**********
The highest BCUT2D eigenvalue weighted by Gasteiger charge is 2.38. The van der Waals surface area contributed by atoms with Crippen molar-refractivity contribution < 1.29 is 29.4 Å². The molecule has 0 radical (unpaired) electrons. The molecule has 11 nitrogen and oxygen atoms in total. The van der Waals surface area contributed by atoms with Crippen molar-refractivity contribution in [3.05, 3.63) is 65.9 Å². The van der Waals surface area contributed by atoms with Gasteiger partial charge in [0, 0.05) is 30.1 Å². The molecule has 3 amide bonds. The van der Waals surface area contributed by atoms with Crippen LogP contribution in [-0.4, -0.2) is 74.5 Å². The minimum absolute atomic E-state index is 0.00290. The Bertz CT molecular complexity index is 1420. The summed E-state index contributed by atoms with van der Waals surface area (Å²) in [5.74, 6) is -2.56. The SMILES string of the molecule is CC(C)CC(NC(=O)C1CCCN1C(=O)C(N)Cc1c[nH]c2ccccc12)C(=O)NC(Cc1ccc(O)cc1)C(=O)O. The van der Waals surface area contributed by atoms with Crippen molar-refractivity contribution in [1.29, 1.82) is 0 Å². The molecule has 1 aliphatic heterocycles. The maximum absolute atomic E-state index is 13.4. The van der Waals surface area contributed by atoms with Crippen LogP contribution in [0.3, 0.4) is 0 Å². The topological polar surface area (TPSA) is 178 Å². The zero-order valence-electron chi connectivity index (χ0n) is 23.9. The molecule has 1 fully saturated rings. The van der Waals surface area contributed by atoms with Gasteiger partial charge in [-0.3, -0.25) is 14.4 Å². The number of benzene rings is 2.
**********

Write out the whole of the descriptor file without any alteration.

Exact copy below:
The highest BCUT2D eigenvalue weighted by Gasteiger charge is 2.38. The van der Waals surface area contributed by atoms with Crippen molar-refractivity contribution < 1.29 is 29.4 Å². The molecule has 0 radical (unpaired) electrons. The molecule has 11 nitrogen and oxygen atoms in total. The van der Waals surface area contributed by atoms with Crippen molar-refractivity contribution in [3.05, 3.63) is 65.9 Å². The van der Waals surface area contributed by atoms with Gasteiger partial charge in [0, 0.05) is 30.1 Å². The molecule has 3 amide bonds. The van der Waals surface area contributed by atoms with Crippen LogP contribution in [-0.4, -0.2) is 74.5 Å². The minimum absolute atomic E-state index is 0.00290. The Bertz CT molecular complexity index is 1420. The summed E-state index contributed by atoms with van der Waals surface area (Å²) in [5.74, 6) is -2.56. The SMILES string of the molecule is CC(C)CC(NC(=O)C1CCCN1C(=O)C(N)Cc1c[nH]c2ccccc12)C(=O)NC(Cc1ccc(O)cc1)C(=O)O. The van der Waals surface area contributed by atoms with Crippen molar-refractivity contribution in [1.29, 1.82) is 0 Å². The molecule has 1 aliphatic heterocycles. The maximum absolute atomic E-state index is 13.4. The van der Waals surface area contributed by atoms with Crippen LogP contribution in [0.3, 0.4) is 0 Å². The topological polar surface area (TPSA) is 178 Å². The zero-order valence-electron chi connectivity index (χ0n) is 23.9. The molecule has 1 fully saturated rings. The van der Waals surface area contributed by atoms with Gasteiger partial charge in [-0.3, -0.25) is 14.4 Å². The number of benzene rings is 2.